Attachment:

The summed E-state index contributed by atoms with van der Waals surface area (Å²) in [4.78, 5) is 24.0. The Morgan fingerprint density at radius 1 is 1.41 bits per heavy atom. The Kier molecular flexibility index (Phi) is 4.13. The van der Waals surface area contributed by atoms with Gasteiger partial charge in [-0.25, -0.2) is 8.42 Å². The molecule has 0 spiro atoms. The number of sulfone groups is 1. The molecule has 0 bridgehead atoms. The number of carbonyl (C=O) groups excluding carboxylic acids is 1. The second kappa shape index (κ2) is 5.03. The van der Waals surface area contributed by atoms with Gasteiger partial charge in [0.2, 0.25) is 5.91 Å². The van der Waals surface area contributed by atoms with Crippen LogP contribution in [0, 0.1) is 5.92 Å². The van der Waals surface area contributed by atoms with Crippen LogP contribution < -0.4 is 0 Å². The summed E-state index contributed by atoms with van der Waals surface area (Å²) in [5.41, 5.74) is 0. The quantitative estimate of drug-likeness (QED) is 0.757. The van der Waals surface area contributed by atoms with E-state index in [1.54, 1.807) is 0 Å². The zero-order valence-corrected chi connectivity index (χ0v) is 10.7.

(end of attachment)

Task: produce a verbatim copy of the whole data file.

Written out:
The summed E-state index contributed by atoms with van der Waals surface area (Å²) in [4.78, 5) is 24.0. The Morgan fingerprint density at radius 1 is 1.41 bits per heavy atom. The Kier molecular flexibility index (Phi) is 4.13. The van der Waals surface area contributed by atoms with Gasteiger partial charge in [-0.25, -0.2) is 8.42 Å². The molecule has 0 spiro atoms. The number of sulfone groups is 1. The molecule has 0 bridgehead atoms. The number of carbonyl (C=O) groups excluding carboxylic acids is 1. The second kappa shape index (κ2) is 5.03. The van der Waals surface area contributed by atoms with Gasteiger partial charge in [0.2, 0.25) is 5.91 Å². The van der Waals surface area contributed by atoms with Crippen LogP contribution in [0, 0.1) is 5.92 Å². The van der Waals surface area contributed by atoms with Crippen LogP contribution < -0.4 is 0 Å². The summed E-state index contributed by atoms with van der Waals surface area (Å²) in [5.41, 5.74) is 0. The quantitative estimate of drug-likeness (QED) is 0.757. The van der Waals surface area contributed by atoms with E-state index in [1.54, 1.807) is 0 Å². The zero-order valence-corrected chi connectivity index (χ0v) is 10.7.